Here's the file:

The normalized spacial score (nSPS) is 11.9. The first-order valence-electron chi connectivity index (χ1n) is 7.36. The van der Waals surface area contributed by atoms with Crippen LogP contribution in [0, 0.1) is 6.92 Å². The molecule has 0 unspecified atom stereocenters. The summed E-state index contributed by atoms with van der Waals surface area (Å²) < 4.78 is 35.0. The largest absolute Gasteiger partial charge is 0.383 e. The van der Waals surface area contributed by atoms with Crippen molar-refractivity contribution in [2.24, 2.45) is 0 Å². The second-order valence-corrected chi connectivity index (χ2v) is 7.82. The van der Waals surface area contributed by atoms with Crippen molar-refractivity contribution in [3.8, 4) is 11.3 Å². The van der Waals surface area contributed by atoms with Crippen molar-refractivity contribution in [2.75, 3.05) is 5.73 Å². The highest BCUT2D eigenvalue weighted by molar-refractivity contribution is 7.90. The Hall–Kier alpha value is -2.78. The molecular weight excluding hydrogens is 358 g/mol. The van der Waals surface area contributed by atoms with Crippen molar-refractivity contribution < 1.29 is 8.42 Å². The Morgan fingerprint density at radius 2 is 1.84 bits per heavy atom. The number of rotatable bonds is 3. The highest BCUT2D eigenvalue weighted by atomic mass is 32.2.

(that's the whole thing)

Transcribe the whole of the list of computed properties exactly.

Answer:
The normalized spacial score (nSPS) is 11.9. The first-order valence-electron chi connectivity index (χ1n) is 7.36. The van der Waals surface area contributed by atoms with Crippen LogP contribution in [0, 0.1) is 6.92 Å². The molecule has 0 unspecified atom stereocenters. The summed E-state index contributed by atoms with van der Waals surface area (Å²) < 4.78 is 35.0. The largest absolute Gasteiger partial charge is 0.383 e. The van der Waals surface area contributed by atoms with Crippen molar-refractivity contribution in [2.24, 2.45) is 0 Å². The second-order valence-corrected chi connectivity index (χ2v) is 7.82. The van der Waals surface area contributed by atoms with Crippen molar-refractivity contribution in [3.8, 4) is 11.3 Å². The van der Waals surface area contributed by atoms with Crippen molar-refractivity contribution in [2.75, 3.05) is 5.73 Å². The highest BCUT2D eigenvalue weighted by molar-refractivity contribution is 7.90. The Hall–Kier alpha value is -2.78. The molecular weight excluding hydrogens is 358 g/mol. The van der Waals surface area contributed by atoms with Crippen molar-refractivity contribution < 1.29 is 8.42 Å². The Morgan fingerprint density at radius 2 is 1.84 bits per heavy atom. The number of rotatable bonds is 3. The highest BCUT2D eigenvalue weighted by atomic mass is 32.2.